7 Tips For Teaching Your Kids To Knit
If like me you love to knit, the time will come when you will want to pass the joy onto someone else – a son or daughter, niece or nephew, or perhaps a grandchild. Imagine this - that you have a chance to give a child a skill they will have for life. Once they know how to knit, like riding a bicycle they can go back to it at any time.
So Why Should We Teach Our Children to Knit?
Soon your child will discover that they can help other children perhaps by knitting for charity; as a teenager they will find they can make unique clothes to stand out from the crowd; as a new auntie or uncle they will be able to make a special gift for a new niece or nephew.
In this article in the New York Times, it describes how a teacher at a New Jersey (how appropriate!) elementary school began teaching a few children to knit as an activity for rainy break-times. Over 250 people, children and adults had learnt to knit, the more experienced ones helping the beginners to get started.
According to the school, knitting….”teaches children success through persistence, concentration, control, follow-through and mastery. Knitting itself, she said, improves fine-motor skills, hand-eye coordination and brain development”.
7 Tips For Teaching A Beginner To Knit
So here are some tips on getting children (or anyone else) started on their knitting journey.
- When you start, you must assume that your pupil knows nothing. My father once asked me to teach him to crochet. I handed him some wool and said “make a slip knot and I’ll show you how to make a chain”. He looked blankly at me. “What”, he replied, “is a slip knot?” I spent an hour teaching him how to make a slip knot, after which he was inordinately pleased with himself.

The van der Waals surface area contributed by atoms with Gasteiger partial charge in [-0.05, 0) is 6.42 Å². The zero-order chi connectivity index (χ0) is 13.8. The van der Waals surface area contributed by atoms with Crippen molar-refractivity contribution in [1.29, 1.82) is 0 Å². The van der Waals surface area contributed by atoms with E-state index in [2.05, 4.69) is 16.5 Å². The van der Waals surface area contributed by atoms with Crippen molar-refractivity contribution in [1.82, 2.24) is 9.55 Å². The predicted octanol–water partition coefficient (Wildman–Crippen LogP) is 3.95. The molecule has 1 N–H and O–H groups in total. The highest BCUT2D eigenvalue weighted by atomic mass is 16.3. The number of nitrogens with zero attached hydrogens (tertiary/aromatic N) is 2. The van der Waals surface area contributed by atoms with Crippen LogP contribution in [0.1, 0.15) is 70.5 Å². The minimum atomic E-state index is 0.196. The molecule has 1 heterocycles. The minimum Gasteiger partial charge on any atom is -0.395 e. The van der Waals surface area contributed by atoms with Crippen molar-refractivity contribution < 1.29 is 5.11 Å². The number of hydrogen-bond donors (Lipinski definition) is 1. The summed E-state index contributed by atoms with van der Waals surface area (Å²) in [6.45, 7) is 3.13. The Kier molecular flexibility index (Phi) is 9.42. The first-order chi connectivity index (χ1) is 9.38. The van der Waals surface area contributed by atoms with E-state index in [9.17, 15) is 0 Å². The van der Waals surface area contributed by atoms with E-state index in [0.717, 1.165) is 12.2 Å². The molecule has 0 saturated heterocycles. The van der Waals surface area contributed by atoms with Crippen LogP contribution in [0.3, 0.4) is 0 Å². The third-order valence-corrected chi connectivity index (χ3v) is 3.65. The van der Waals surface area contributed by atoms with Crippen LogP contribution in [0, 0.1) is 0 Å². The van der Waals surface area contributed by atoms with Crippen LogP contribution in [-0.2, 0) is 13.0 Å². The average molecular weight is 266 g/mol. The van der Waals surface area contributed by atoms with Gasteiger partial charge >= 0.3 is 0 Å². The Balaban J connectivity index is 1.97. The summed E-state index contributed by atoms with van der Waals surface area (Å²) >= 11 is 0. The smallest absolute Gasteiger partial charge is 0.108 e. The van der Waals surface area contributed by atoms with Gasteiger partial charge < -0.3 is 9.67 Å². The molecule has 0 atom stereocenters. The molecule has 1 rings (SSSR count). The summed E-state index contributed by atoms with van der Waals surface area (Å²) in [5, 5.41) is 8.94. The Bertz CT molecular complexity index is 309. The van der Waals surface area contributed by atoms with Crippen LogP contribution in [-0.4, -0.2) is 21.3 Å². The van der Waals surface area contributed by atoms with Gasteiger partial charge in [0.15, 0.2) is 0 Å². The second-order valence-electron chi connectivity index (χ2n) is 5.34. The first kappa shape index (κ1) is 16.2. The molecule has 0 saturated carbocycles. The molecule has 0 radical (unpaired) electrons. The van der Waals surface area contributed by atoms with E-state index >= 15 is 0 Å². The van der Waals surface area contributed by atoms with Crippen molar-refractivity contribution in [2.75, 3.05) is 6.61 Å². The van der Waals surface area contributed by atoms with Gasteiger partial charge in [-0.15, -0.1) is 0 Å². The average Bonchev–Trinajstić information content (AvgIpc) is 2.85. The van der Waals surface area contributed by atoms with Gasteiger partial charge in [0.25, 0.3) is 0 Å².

- To start your newbie knitter off, cast on for them and knit a couple of rows to get then going. They will find it a lot easier to knit into a knitted row than a cast-on row.
- Little fingers will find it easier to start with larger, shorter needles and thicker yarn so start them off with at least double knitting yarn and 4mm needles. These fun children’s needles from Pony are great for beginners.
- Knitting can be very affordable to learn. You don't need to buy special 'knitting kits' for kids. Knitting needles can be bought for pennies at charity shops and jumble sales. Yarn can be found at the same time, or in the bargain bin at the local yarn shop or department store. Or ask a knitter for an odd ball of yarn and some spare needles - They are always delighted to welcome another into the fold!
- Keep lessons short. You may be able to knit on autopilot, but when you are learning it requires a lot of concentration; hands that are unused to knitting will ache, so take lots of breaks.
- Keep it fun. Don’t worry if the finished piece is not perfect, we were all beginners once, dropping stitches or mysteriously increasing the number of stitches on the needle!
- When the basics have been learnt, build the new knitter’s confidence with small projects such as scarves, handwarmers, toys and covers for gadgets such as tablets, phones or music players. Once they have moved beyond square items they could try some of the patterns in Knitting for Children by Claire Mongomerie, which has 35 simple knitting projects for kids.
Mary Thomas, author of ‘The Mary Thomas Knitting Book’, one of the first knitting bestsellers, advises that "knitting should be done thoughtfully...that is its charm to our generation, who live with a wild helter-skelter of speed."
If that was the feeling in 1938, imagine the benefits today, when our world changes faster than Mary Thomas could ever have imagined.
Squares are one of the easiest things to knit, so here are some charities that need knitted squares and simple blankets which would be perfect for beginner knitters or a class project in school.
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